In Czech Republic there are two official handwriting models teachers can choose from. A slanted joined cursive that derives from a model created in 1932, and a vertical unjoined model approved in 2012.
In the Czech Republic, education is governed by the Ministerstvo školství, mládeže a tělovýchovy (MŠMT), or Ministry of Education, Youth and Sports. It is divided into the following stages: preschool (5-6 years old), elementary school comprising Grade 1–5 (7–11 years old) and secondary school comprising Grades 6–9 (12–15 years old). Additionally, students may attend střední škola, or middle school, for four years. Schooling is compulsory till Grade 9. While education is fully public, some private schools exist.
The national curriculum known as the Rámcový vzdělávací program pro základní vzdělávání, or Educational framework program for basic education, was last published by the Ministerstvo in 2013, but it doesn’t mention handwriting or provide guidelines for its teaching.
There are two main models used for handwriting education in the Czech Republic: the Zjednodušená psací latinka, or Simplified Latin script, which features cursive writing, and was ratified by the education ministry of the erstwhile Czechoslovakia in 1932 and last updated in 1978; and Comenia Script, which contains unjoined letters and received ministerial approval in 2012. As there are no prescriptions in the national curriculum, schools can choose either handwriting model for teaching.
Sample pages from Písanka 1.díl (2022) by NOVÁ ŠKOLA, s.r.o.
The Ministerstvo issued a guideline in 2015 in an attempt to offer schools, teachers and parents directions about choosing between the cursive and unjoined letters. It clarified that either could be used for handwriting education, and no particular typeface is preferred by them. The guideline also created an obligation for schools to publicly announce which model they use. Further, it mandated that if a student moves schools, the new school must allow them to continue their handwriting education in the model they originally learned.
Students usually learn handwriting in Grades 1 and 3 (6–8 years old) using fully joined cursive letters, though some sample of print script letters have also been observed. They may also be taught uppercase print style letters in kindergarten. However, there is a lot of variation in teaching methods across the country, and the process and timelines are based on the discretion of teachers.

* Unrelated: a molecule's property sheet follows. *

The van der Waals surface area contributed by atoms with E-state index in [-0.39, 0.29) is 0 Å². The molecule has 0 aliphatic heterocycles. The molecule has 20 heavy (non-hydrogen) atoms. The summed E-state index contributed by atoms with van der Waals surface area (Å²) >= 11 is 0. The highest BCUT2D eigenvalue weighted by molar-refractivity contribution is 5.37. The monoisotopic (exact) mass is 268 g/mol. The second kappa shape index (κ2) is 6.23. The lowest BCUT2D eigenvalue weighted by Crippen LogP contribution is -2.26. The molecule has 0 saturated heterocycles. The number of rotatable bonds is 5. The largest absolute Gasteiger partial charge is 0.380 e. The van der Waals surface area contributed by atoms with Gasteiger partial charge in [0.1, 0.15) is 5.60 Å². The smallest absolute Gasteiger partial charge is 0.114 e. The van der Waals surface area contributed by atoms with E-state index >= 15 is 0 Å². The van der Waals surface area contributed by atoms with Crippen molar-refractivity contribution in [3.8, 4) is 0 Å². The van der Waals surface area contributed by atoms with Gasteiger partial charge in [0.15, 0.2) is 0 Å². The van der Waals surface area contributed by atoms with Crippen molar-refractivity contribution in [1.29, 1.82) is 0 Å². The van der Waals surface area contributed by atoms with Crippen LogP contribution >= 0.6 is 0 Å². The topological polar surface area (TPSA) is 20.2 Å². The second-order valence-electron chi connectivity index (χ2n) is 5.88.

Sample pages from Písanka 1.díl (2022) by Nakladatelství Fraus, s.r.o.
Teachers commonly use písanky, or copybooks, in their instruction, or may create their own teaching materials based on their interpretations of the official model. Several local publishers produce písanky in printed form as well as online.
From a traditional to a contemporary approach
Before its independence in 1918, the erstwhile Czechoslovakia was part of the Austro-Hungarian empire, and handwriting was influenced by the German writing style, Kurrent. In line with the strong nationalist sentiments after independence, the Ministerstvo ordered a handwriting reform in 1932.
The emphasis on krasopis, or penmanship, was abandoned, as were any traces of Kurrent. The new standardised nation model called Zjednodušená psací latinka, or Simplified Latin script, which was published in 1933 aimed to be modern, and took inspiration from American approaches of the time, as well as new writing tools and teaching methods. It had monolinear strokes, fully-joined letters, and a natural slant that encouraged fast writing. Even the uppercase letters were designed to be written in one stroke without lifting the pen. According to Vilem Schönfeld, Zjednodušená psací latinka was based on the work of graphologist Robert Saudka. Saudka was a proponent of basing the teaching model on letter shapes that occur in handwriting, rather the stiff typefaces with contrast that were used earlier.
Zjednodušená psací latinka underwent several transformations in the following decades, mainly as a result of changes proposed by Dr. Václav Penc, including mechanical condensation in the 1950s, and other minor modifications in the 1960s. In 1978, the Ministerstvo approved an updated version of the model, which contained further modifications — the simplification of the numerals and reducing the stroke weight of letters — made by Dr. Penc in the same year. This approval came in spite of the criticism from experts and members of the Český fond výtvarných umění (ČFVU), or Czech Fine Arts Fund.
There was an attempt to create an alternative handwriting teaching model by Tatiana Svatošová-Cipárová in 1990, but it was never completed.
The most successful handwriting reform after the 1932 model is Comenia Script, created by Radana Lencová. It originated in 2002–05 as part of her doctoral thesis, which was completed at Atelier Type Design and Typography in the Vysoká škola uměleckoprůmyslová v Praze, or Academy of Arts, Architecture and Design in Prague. After further development and extensive testing, Comenia Script was approved by the Ministerstvo in 2012.
Sample pages from Umím psát na cestách 1 (2021) by Radana Lencová, Nakladatelství Svět